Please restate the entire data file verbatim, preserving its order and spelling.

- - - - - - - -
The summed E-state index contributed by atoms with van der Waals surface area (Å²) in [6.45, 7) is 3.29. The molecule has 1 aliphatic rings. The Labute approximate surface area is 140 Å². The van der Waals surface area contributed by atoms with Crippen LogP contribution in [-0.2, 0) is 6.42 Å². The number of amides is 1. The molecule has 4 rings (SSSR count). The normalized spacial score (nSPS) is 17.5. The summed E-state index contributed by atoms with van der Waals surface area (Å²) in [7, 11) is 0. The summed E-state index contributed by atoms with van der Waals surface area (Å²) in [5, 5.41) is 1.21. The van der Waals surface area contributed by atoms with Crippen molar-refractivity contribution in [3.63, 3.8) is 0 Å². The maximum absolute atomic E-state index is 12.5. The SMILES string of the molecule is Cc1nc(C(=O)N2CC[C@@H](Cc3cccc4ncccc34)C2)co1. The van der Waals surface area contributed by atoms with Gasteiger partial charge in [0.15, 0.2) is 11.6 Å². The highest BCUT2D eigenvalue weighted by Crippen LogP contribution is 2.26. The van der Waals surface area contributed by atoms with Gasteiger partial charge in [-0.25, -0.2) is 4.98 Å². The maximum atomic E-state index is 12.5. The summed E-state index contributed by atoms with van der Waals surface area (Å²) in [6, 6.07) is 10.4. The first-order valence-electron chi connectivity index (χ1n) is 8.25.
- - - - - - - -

The summed E-state index contributed by atoms with van der Waals surface area (Å²) in [6.45, 7) is 3.29. The molecule has 1 aliphatic rings. The Labute approximate surface area is 140 Å². The van der Waals surface area contributed by atoms with Crippen LogP contribution in [-0.2, 0) is 6.42 Å². The number of amides is 1. The molecule has 4 rings (SSSR count). The normalized spacial score (nSPS) is 17.5. The summed E-state index contributed by atoms with van der Waals surface area (Å²) in [7, 11) is 0. The summed E-state index contributed by atoms with van der Waals surface area (Å²) in [5, 5.41) is 1.21. The van der Waals surface area contributed by atoms with Crippen molar-refractivity contribution in [3.63, 3.8) is 0 Å². The maximum absolute atomic E-state index is 12.5. The SMILES string of the molecule is Cc1nc(C(=O)N2CC[C@@H](Cc3cccc4ncccc34)C2)co1. The van der Waals surface area contributed by atoms with Gasteiger partial charge in [0.15, 0.2) is 11.6 Å². The highest BCUT2D eigenvalue weighted by Crippen LogP contribution is 2.26. The van der Waals surface area contributed by atoms with Gasteiger partial charge in [-0.25, -0.2) is 4.98 Å². The maximum atomic E-state index is 12.5. The summed E-state index contributed by atoms with van der Waals surface area (Å²) in [6, 6.07) is 10.4. The first-order valence-electron chi connectivity index (χ1n) is 8.25.